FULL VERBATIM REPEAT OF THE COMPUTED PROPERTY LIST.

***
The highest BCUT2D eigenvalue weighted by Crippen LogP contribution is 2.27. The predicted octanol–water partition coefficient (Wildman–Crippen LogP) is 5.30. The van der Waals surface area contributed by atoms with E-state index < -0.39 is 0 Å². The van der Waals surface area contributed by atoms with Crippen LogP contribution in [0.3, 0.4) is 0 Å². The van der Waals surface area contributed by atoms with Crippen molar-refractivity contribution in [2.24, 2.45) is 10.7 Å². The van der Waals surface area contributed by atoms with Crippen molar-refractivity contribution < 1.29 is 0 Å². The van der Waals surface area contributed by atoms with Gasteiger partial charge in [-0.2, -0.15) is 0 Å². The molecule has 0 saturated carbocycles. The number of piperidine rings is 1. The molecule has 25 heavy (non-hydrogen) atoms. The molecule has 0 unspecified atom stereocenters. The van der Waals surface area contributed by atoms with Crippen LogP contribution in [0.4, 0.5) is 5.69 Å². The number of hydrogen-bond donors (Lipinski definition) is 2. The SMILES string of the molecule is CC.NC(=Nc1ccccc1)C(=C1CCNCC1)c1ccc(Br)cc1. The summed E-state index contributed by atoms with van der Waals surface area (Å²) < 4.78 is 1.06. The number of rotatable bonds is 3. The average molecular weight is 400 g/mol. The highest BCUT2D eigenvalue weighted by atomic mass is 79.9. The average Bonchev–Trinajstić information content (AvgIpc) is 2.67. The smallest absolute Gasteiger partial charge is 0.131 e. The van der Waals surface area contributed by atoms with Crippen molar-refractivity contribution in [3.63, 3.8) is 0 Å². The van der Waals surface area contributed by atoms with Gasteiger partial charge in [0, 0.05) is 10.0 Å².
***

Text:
The highest BCUT2D eigenvalue weighted by Crippen LogP contribution is 2.27. The predicted octanol–water partition coefficient (Wildman–Crippen LogP) is 5.30. The van der Waals surface area contributed by atoms with E-state index < -0.39 is 0 Å². The van der Waals surface area contributed by atoms with Crippen LogP contribution in [0.3, 0.4) is 0 Å². The van der Waals surface area contributed by atoms with Crippen molar-refractivity contribution in [2.24, 2.45) is 10.7 Å². The van der Waals surface area contributed by atoms with Crippen molar-refractivity contribution < 1.29 is 0 Å². The van der Waals surface area contributed by atoms with Gasteiger partial charge in [-0.2, -0.15) is 0 Å². The molecule has 0 saturated carbocycles. The number of piperidine rings is 1. The molecule has 25 heavy (non-hydrogen) atoms. The molecule has 0 unspecified atom stereocenters. The van der Waals surface area contributed by atoms with Crippen LogP contribution in [0.4, 0.5) is 5.69 Å². The number of hydrogen-bond donors (Lipinski definition) is 2. The SMILES string of the molecule is CC.NC(=Nc1ccccc1)C(=C1CCNCC1)c1ccc(Br)cc1. The summed E-state index contributed by atoms with van der Waals surface area (Å²) < 4.78 is 1.06. The number of rotatable bonds is 3. The average molecular weight is 400 g/mol. The highest BCUT2D eigenvalue weighted by atomic mass is 79.9. The average Bonchev–Trinajstić information content (AvgIpc) is 2.67. The smallest absolute Gasteiger partial charge is 0.131 e. The van der Waals surface area contributed by atoms with Crippen molar-refractivity contribution in [3.63, 3.8) is 0 Å². The van der Waals surface area contributed by atoms with Gasteiger partial charge in [0, 0.05) is 10.0 Å².